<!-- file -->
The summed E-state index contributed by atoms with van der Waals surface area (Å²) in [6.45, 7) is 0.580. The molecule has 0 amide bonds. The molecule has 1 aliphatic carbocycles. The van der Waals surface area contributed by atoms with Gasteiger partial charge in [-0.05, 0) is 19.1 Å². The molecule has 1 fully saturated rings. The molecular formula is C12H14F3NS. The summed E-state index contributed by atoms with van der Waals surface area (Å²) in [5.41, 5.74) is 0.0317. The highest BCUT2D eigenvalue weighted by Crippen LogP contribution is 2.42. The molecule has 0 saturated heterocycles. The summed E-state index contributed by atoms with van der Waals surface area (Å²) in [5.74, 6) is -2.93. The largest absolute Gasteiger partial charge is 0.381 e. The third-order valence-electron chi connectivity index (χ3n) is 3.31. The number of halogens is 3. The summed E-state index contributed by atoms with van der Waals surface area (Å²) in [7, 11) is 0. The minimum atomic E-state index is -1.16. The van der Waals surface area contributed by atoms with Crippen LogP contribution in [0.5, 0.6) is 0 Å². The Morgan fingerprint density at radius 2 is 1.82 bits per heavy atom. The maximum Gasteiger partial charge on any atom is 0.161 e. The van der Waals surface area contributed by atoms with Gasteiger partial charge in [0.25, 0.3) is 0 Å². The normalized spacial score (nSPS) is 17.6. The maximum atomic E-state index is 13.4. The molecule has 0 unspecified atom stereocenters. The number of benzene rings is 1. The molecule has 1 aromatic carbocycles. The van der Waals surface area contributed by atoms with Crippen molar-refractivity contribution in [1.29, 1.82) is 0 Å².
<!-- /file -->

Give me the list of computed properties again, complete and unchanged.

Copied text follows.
The summed E-state index contributed by atoms with van der Waals surface area (Å²) in [6.45, 7) is 0.580. The molecule has 0 amide bonds. The molecule has 1 aliphatic carbocycles. The van der Waals surface area contributed by atoms with Gasteiger partial charge in [-0.05, 0) is 19.1 Å². The molecule has 1 fully saturated rings. The molecular formula is C12H14F3NS. The summed E-state index contributed by atoms with van der Waals surface area (Å²) in [5.41, 5.74) is 0.0317. The highest BCUT2D eigenvalue weighted by Crippen LogP contribution is 2.42. The molecule has 0 saturated heterocycles. The summed E-state index contributed by atoms with van der Waals surface area (Å²) in [5.74, 6) is -2.93. The largest absolute Gasteiger partial charge is 0.381 e. The third-order valence-electron chi connectivity index (χ3n) is 3.31. The number of halogens is 3. The summed E-state index contributed by atoms with van der Waals surface area (Å²) in [7, 11) is 0. The minimum atomic E-state index is -1.16. The van der Waals surface area contributed by atoms with Crippen LogP contribution in [0.5, 0.6) is 0 Å². The Morgan fingerprint density at radius 2 is 1.82 bits per heavy atom. The maximum Gasteiger partial charge on any atom is 0.161 e. The van der Waals surface area contributed by atoms with Gasteiger partial charge in [0.25, 0.3) is 0 Å². The normalized spacial score (nSPS) is 17.6. The maximum atomic E-state index is 13.4. The molecule has 0 unspecified atom stereocenters. The number of benzene rings is 1. The molecule has 1 aromatic carbocycles. The van der Waals surface area contributed by atoms with Crippen molar-refractivity contribution in [1.29, 1.82) is 0 Å².